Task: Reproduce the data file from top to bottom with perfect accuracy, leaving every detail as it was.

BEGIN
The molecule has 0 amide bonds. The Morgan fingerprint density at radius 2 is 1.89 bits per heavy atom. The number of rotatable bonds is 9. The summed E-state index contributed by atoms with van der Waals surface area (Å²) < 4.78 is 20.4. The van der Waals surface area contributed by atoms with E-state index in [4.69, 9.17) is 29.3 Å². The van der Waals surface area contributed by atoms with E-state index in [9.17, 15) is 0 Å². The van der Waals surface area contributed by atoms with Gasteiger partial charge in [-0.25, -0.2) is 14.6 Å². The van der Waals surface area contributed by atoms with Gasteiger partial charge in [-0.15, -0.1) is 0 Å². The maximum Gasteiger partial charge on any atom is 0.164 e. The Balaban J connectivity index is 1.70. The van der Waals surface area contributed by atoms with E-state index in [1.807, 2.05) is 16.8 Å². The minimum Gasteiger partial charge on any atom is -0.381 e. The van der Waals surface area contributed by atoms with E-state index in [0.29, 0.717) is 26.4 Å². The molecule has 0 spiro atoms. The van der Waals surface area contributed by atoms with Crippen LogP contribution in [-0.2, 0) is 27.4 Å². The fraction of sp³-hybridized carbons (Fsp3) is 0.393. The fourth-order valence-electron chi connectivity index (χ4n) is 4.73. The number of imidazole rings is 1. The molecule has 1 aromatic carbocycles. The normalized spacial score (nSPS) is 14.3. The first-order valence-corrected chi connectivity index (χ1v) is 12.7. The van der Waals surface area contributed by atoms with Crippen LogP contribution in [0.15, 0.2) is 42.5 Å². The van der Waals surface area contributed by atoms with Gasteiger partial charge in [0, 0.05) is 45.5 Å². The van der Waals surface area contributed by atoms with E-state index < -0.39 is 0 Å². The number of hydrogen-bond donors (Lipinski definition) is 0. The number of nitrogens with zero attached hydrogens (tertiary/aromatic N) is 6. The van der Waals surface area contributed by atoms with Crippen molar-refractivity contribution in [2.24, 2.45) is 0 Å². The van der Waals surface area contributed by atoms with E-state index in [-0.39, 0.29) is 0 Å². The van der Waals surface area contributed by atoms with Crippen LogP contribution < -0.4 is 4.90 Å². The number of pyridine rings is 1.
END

The molecule has 0 amide bonds. The Morgan fingerprint density at radius 2 is 1.89 bits per heavy atom. The number of rotatable bonds is 9. The summed E-state index contributed by atoms with van der Waals surface area (Å²) < 4.78 is 20.4. The van der Waals surface area contributed by atoms with E-state index in [4.69, 9.17) is 29.3 Å². The van der Waals surface area contributed by atoms with E-state index in [9.17, 15) is 0 Å². The van der Waals surface area contributed by atoms with Gasteiger partial charge in [-0.25, -0.2) is 14.6 Å². The van der Waals surface area contributed by atoms with Gasteiger partial charge in [-0.15, -0.1) is 0 Å². The maximum Gasteiger partial charge on any atom is 0.164 e. The Balaban J connectivity index is 1.70. The van der Waals surface area contributed by atoms with E-state index in [1.807, 2.05) is 16.8 Å². The minimum Gasteiger partial charge on any atom is -0.381 e. The van der Waals surface area contributed by atoms with E-state index in [0.29, 0.717) is 26.4 Å². The molecule has 0 spiro atoms. The van der Waals surface area contributed by atoms with Crippen LogP contribution in [-0.2, 0) is 27.4 Å². The fraction of sp³-hybridized carbons (Fsp3) is 0.393. The fourth-order valence-electron chi connectivity index (χ4n) is 4.73. The number of imidazole rings is 1. The molecule has 1 aromatic carbocycles. The normalized spacial score (nSPS) is 14.3. The first-order valence-corrected chi connectivity index (χ1v) is 12.7. The van der Waals surface area contributed by atoms with Crippen LogP contribution in [0.15, 0.2) is 42.5 Å². The van der Waals surface area contributed by atoms with Gasteiger partial charge in [0, 0.05) is 45.5 Å². The van der Waals surface area contributed by atoms with E-state index < -0.39 is 0 Å². The number of hydrogen-bond donors (Lipinski definition) is 0. The number of nitrogens with zero attached hydrogens (tertiary/aromatic N) is 6. The van der Waals surface area contributed by atoms with Crippen molar-refractivity contribution in [2.24, 2.45) is 0 Å². The van der Waals surface area contributed by atoms with E-state index in [-0.39, 0.29) is 0 Å². The van der Waals surface area contributed by atoms with Crippen LogP contribution < -0.4 is 4.90 Å². The number of pyridine rings is 1.